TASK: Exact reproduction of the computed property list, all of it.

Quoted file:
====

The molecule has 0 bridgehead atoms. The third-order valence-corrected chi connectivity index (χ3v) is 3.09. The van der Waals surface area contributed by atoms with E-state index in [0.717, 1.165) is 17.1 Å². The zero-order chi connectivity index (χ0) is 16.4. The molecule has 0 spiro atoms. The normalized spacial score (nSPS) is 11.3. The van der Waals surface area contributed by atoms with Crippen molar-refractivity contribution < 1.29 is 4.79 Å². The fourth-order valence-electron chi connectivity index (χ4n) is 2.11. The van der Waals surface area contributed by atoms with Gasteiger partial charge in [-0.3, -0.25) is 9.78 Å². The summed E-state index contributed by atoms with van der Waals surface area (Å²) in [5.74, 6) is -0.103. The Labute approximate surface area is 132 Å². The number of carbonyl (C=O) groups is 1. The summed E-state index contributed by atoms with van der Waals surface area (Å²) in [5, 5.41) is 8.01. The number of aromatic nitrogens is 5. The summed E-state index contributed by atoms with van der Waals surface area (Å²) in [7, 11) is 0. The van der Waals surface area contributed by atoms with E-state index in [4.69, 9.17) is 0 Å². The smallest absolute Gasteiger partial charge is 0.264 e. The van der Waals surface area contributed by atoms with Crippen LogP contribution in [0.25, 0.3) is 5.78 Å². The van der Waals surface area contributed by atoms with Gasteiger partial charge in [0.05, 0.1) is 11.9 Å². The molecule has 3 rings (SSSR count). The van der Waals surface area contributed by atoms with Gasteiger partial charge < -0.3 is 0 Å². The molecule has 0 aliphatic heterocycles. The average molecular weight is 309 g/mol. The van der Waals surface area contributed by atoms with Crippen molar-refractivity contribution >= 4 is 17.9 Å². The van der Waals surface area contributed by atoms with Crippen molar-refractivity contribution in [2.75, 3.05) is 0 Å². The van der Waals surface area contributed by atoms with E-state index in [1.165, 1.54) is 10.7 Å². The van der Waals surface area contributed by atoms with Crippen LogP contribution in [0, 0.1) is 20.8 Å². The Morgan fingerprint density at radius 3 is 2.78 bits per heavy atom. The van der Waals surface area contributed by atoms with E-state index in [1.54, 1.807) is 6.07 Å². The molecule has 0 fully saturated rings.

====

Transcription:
The molecule has 0 bridgehead atoms. The third-order valence-corrected chi connectivity index (χ3v) is 3.09. The van der Waals surface area contributed by atoms with E-state index in [0.717, 1.165) is 17.1 Å². The zero-order chi connectivity index (χ0) is 16.4. The molecule has 0 spiro atoms. The normalized spacial score (nSPS) is 11.3. The van der Waals surface area contributed by atoms with Crippen molar-refractivity contribution < 1.29 is 4.79 Å². The fourth-order valence-electron chi connectivity index (χ4n) is 2.11. The van der Waals surface area contributed by atoms with Gasteiger partial charge in [-0.3, -0.25) is 9.78 Å². The summed E-state index contributed by atoms with van der Waals surface area (Å²) in [5.74, 6) is -0.103. The Labute approximate surface area is 132 Å². The number of carbonyl (C=O) groups is 1. The summed E-state index contributed by atoms with van der Waals surface area (Å²) in [5, 5.41) is 8.01. The number of aromatic nitrogens is 5. The summed E-state index contributed by atoms with van der Waals surface area (Å²) in [7, 11) is 0. The van der Waals surface area contributed by atoms with E-state index in [4.69, 9.17) is 0 Å². The smallest absolute Gasteiger partial charge is 0.264 e. The van der Waals surface area contributed by atoms with Crippen LogP contribution in [0.25, 0.3) is 5.78 Å². The van der Waals surface area contributed by atoms with Gasteiger partial charge in [0.05, 0.1) is 11.9 Å². The molecule has 3 rings (SSSR count). The van der Waals surface area contributed by atoms with Gasteiger partial charge < -0.3 is 0 Å². The molecule has 0 aliphatic heterocycles. The average molecular weight is 309 g/mol. The van der Waals surface area contributed by atoms with Crippen molar-refractivity contribution >= 4 is 17.9 Å². The van der Waals surface area contributed by atoms with Crippen molar-refractivity contribution in [2.75, 3.05) is 0 Å². The van der Waals surface area contributed by atoms with E-state index in [1.165, 1.54) is 10.7 Å². The van der Waals surface area contributed by atoms with Crippen LogP contribution in [0, 0.1) is 20.8 Å². The Morgan fingerprint density at radius 3 is 2.78 bits per heavy atom. The van der Waals surface area contributed by atoms with E-state index in [1.54, 1.807) is 6.07 Å². The molecule has 0 fully saturated rings.